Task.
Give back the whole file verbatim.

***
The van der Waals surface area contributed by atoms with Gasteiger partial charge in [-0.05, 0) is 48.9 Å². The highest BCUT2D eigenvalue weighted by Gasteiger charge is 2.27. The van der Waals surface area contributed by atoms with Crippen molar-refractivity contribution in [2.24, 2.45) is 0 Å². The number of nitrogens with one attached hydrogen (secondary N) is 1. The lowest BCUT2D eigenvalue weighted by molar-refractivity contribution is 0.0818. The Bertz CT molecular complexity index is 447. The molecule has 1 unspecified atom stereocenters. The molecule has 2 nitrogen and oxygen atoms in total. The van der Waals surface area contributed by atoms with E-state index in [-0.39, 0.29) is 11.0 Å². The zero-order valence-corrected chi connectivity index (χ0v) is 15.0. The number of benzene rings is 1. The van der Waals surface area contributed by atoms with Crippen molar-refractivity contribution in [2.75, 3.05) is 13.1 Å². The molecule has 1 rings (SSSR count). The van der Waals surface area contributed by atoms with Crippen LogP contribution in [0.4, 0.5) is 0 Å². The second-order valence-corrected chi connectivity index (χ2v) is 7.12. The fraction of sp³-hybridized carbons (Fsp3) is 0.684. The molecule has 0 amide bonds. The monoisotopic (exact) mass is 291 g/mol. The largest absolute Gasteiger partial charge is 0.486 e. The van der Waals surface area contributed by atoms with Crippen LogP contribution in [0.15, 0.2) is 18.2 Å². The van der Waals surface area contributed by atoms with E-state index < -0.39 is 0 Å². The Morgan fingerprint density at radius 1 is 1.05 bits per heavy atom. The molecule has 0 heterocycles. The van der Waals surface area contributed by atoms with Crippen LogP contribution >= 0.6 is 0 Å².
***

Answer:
The van der Waals surface area contributed by atoms with Gasteiger partial charge in [-0.05, 0) is 48.9 Å². The highest BCUT2D eigenvalue weighted by Gasteiger charge is 2.27. The van der Waals surface area contributed by atoms with Crippen molar-refractivity contribution in [2.24, 2.45) is 0 Å². The number of nitrogens with one attached hydrogen (secondary N) is 1. The lowest BCUT2D eigenvalue weighted by molar-refractivity contribution is 0.0818. The Bertz CT molecular complexity index is 447. The molecule has 1 unspecified atom stereocenters. The molecule has 2 nitrogen and oxygen atoms in total. The van der Waals surface area contributed by atoms with E-state index in [-0.39, 0.29) is 11.0 Å². The zero-order valence-corrected chi connectivity index (χ0v) is 15.0. The number of benzene rings is 1. The van der Waals surface area contributed by atoms with Crippen molar-refractivity contribution in [2.75, 3.05) is 13.1 Å². The molecule has 1 rings (SSSR count). The van der Waals surface area contributed by atoms with Crippen LogP contribution in [0.4, 0.5) is 0 Å². The second-order valence-corrected chi connectivity index (χ2v) is 7.12. The fraction of sp³-hybridized carbons (Fsp3) is 0.684. The molecule has 0 amide bonds. The monoisotopic (exact) mass is 291 g/mol. The largest absolute Gasteiger partial charge is 0.486 e. The van der Waals surface area contributed by atoms with Crippen LogP contribution in [0.15, 0.2) is 18.2 Å². The van der Waals surface area contributed by atoms with E-state index < -0.39 is 0 Å². The Morgan fingerprint density at radius 1 is 1.05 bits per heavy atom. The molecule has 0 heterocycles. The van der Waals surface area contributed by atoms with Crippen LogP contribution >= 0.6 is 0 Å².